November 16, 2012 / 10:21 PM / 6 years ago

COLUMN-Medicare premiums rising in 2013, but less than expected

(The writer is a Reuters columnist. The opinions expressed are his own. For more from Mark Miller, see

By Mark Miller

CHICAGO, November 16 (Reuters) - The rising cost of Medicare premiums will take a bigger bite out of seniors’ wallets next year - but the amount will be smaller than was predicted by a federal government forecast earlier this year.

The monthly premium for Medicare Part B (outpatient services) will jump 5 percent in 2013 to $104.90, the Centers for Medicare & Medicaid Services announced on Friday. The increase — which amounts to $5 instead of the $9 that had been predicted by the trustees of the Medicare program — will consume part of the already-small Social Security cost-of-living adjustment next year for middle class recipients.

CMS also said the annual Part B deductible will rise $7 to $147, and that the Part A (hospitalization) deductible will be $1,184, a $28 increase.

High-income seniors, who already pay steep surcharges on top of the standard premium, will see additional hikes ranging from $42 to $230.80 per month.

A $5 increase in premiums may not sound like a big deal. But it comes at a time when Washington is gearing up for “fiscal cliff” negotiations that could lead to further squeezes on seniors in the form of more Medicare cost-shifting or smaller Social Security COLAs.

For less-wealthy recipients, the changes will be felt in the form of a smaller-than expected Social Security benefit increase. The Social Security COLA next year is 1.7 percent. After the Part B premium is deducted, a senior with a $1,000 monthly benefit will receive a net increase of $12, or 1.2 percent. For someone with a $2,000 monthly benefit, the net increase will be $29, or 1.45 percent.

The lower-than-expected Part B premium hike means that the vast majority of retirees (those with monthly benefits over $300) will receive at least some COLA next year.

Social Security Administration data shows that fewer than 3 percent have benefits below that level. Those in that category are protected by a “hold harmless” provision of federal law that prevents benefits from falling from year to year for anyone whose premium is auto-deducted from benefits. That means their Medicare premium cannot rise by a greater amount than the COLA.

That provision does not apply to high-earning recipients or to people who are signing up for Medicare for the first time in 2013. Seniors who earn so little and have so little that they qualify for Medicaid (and Medicare) are not affected, because their premiums are paid by their state programs.


Seniors with annual ordinary income over $85,000 (single filers) or $170,000 (joint filers) pay the full 5 percent Part B increase, plus surcharges that go up as income rises. Their total Part B monthly premiums will range from $146.90 to a whopping $335.70 per month for the wealthiest seniors. High-income seniors also pay surcharges on their Part D prescription drug plans.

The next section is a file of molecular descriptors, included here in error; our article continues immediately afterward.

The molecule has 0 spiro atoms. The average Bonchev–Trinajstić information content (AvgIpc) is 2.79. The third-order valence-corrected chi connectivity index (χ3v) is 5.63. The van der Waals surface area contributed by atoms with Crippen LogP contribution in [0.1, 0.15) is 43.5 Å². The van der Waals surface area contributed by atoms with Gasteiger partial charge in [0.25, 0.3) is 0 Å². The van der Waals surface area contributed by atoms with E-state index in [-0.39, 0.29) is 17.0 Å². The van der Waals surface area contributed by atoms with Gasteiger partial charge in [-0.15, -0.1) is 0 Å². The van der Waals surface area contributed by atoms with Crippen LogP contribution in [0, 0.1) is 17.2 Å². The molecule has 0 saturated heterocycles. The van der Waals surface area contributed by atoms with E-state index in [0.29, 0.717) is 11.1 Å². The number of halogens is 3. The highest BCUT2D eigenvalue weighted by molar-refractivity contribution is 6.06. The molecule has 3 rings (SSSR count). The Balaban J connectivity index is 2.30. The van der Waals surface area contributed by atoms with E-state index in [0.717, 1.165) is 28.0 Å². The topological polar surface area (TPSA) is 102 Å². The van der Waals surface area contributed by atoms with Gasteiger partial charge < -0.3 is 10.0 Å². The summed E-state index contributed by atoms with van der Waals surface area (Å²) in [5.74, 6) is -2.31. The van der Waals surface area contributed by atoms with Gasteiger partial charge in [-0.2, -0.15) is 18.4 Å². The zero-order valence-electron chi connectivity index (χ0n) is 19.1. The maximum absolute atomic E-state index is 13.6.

Very few seniors have enough income to trigger the surcharges - after all, most of them are retired. But their numbers are increasing as more older Americans keep working past the traditional retirement age - and with growing talk about “means testing” Medicare, it’s worth keeping in mind that wealthy seniors already are paying substantially more.

The Social Security Administration determines who pays the premium surcharge using recent tax returns. Eligibility is determined on the basis of a measure called “modified adjusted gross income,” or MAGI. That is the total of adjusted gross income (typically including a portion of Social Security benefits) and tax-exempt interest income. If your MAGI is higher than the income threshold, you’ll get a letter from the SSA telling you what your premium will be, including the surcharge.

You can challenge the surcharge determination if your financial circumstances have changed since the 2011 tax return was filed. Examples include an income decline, or a change in marital status. More information on challenging the surcharge is available at the Social Security Administration website (here).

For the long term, recipients can consider tax strategies to help keep them underneath the surcharge trigger. One option is to take withdrawals from a Roth individual retirement account. They are not counted in Social Security’s definition of taxable income. You can also alternate withdrawals from taxable accounts and non-taxable accounts so that you don’t have to pay the surcharge every year.

Senior advocates expressed relief that Medicare premiums did not rise more - but noted that the long-range trend has been painful.

"It's good to hear that Part B premiums didn't increase as much as initially forecast," said Mary Johnson, policy analyst for The Senior Citizens League. "Still, the Part B premium has increased 130 percent since 2000 - that's almost as fast as the growth in gasoline prices." (Follow us @ReutersMoney or here. Editing by Linda Stern and Dan Grebler)

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